If you have respiratory symptoms or exercise intolerance, the clinic will take images and perform other tests. That may include an exercise test: Doctors will assess your condition as you go through a workout on an exercise bike.
The goal is to find the specific cause of your symptoms to determine the right treatment path. Doctors also can see if you’re at risk for more health problems.
For many people with pulmonary symptoms or exercise intolerance, treatment will include cardiopulmonary rehabilitation or physical therapy. The UPMC Post-COVID Recovery Clinic staff will work with you to develop a treatment plan.
“We try to get people back to work,” Dr. Risbano says. “We try to get them back to exerting themselves, exercising, and doing things instead of just sitting around at home.”
No referral is needed for the UPMC Post-COVID Recovery Clinic. If you had COVID-19 more than three months ago and are still experiencing symptoms, talk to your doctor about making an appointment.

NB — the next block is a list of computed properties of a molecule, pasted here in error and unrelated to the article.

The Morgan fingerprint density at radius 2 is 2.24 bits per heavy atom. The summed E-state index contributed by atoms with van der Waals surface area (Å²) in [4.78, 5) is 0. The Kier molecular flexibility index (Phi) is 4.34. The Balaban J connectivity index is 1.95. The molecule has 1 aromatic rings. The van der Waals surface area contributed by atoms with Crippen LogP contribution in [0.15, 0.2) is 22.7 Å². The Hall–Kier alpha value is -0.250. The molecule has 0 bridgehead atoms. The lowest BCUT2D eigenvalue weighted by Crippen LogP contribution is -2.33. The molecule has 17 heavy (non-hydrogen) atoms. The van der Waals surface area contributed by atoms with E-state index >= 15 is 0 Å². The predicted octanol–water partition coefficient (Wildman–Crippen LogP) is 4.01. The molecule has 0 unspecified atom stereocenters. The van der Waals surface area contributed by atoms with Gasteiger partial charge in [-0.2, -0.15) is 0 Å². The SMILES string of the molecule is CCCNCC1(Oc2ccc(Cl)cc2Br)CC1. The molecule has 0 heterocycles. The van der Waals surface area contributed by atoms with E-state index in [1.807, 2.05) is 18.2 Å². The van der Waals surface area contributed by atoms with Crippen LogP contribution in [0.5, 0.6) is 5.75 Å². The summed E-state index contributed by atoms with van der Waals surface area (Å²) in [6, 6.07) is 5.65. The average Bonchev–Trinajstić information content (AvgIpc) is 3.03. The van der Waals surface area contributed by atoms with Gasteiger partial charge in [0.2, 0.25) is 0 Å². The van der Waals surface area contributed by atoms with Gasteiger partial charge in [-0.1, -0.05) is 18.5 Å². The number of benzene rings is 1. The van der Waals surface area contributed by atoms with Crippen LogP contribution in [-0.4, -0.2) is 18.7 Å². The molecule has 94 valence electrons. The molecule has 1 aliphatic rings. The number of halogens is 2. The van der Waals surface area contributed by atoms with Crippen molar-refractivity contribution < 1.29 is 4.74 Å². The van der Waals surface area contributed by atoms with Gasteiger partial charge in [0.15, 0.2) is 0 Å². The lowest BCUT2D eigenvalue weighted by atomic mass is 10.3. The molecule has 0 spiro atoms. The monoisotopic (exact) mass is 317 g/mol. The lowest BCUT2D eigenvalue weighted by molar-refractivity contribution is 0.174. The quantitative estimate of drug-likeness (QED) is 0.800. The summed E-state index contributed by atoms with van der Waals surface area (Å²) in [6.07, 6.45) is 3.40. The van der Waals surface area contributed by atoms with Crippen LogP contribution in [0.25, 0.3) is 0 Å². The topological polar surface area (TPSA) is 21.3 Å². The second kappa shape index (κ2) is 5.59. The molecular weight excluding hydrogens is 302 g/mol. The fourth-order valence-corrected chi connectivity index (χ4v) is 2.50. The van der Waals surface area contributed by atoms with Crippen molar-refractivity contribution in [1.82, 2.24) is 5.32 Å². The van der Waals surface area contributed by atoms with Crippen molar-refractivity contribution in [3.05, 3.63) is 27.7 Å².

You also can make an appointment by calling 412-648-6161 and pressing 1 or by using the clinic’s online scheduling portal.
The UPMC Adult Congenital Heart Disease (ACHD) Center is a joint program between UPMC Children’s Hospital of Pittsburgh and UPMC Heart and Vascular Institute. We provide long-term care for adolescents, young adults, maternal patients, and adults with congenital heart disease. Our goal is to provide complete care from your childhood all the way through your life. Our team of experts has a wide knowledge of heart conditions.